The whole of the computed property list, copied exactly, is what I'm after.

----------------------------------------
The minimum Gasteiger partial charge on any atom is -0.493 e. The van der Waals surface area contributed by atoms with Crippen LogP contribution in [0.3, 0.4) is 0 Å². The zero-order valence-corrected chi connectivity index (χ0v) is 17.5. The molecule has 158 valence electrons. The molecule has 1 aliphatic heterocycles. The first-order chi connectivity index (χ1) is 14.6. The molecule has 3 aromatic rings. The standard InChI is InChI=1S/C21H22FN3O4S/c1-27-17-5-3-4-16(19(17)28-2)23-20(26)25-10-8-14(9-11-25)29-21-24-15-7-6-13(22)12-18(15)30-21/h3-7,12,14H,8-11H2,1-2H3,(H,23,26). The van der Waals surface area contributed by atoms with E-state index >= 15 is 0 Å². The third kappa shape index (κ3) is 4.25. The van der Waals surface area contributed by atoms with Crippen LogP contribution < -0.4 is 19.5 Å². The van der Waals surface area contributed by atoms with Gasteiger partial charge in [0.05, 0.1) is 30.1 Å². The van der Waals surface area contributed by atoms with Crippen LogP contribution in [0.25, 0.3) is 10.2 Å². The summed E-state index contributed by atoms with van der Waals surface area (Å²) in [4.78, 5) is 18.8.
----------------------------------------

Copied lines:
The minimum Gasteiger partial charge on any atom is -0.493 e. The van der Waals surface area contributed by atoms with Crippen LogP contribution in [0.3, 0.4) is 0 Å². The zero-order valence-corrected chi connectivity index (χ0v) is 17.5. The molecule has 158 valence electrons. The molecule has 1 aliphatic heterocycles. The first-order chi connectivity index (χ1) is 14.6. The molecule has 3 aromatic rings. The standard InChI is InChI=1S/C21H22FN3O4S/c1-27-17-5-3-4-16(19(17)28-2)23-20(26)25-10-8-14(9-11-25)29-21-24-15-7-6-13(22)12-18(15)30-21/h3-7,12,14H,8-11H2,1-2H3,(H,23,26). The van der Waals surface area contributed by atoms with E-state index >= 15 is 0 Å². The third kappa shape index (κ3) is 4.25. The van der Waals surface area contributed by atoms with Crippen LogP contribution < -0.4 is 19.5 Å². The van der Waals surface area contributed by atoms with Gasteiger partial charge in [0.05, 0.1) is 30.1 Å². The van der Waals surface area contributed by atoms with Crippen LogP contribution in [0.25, 0.3) is 10.2 Å². The summed E-state index contributed by atoms with van der Waals surface area (Å²) in [4.78, 5) is 18.8.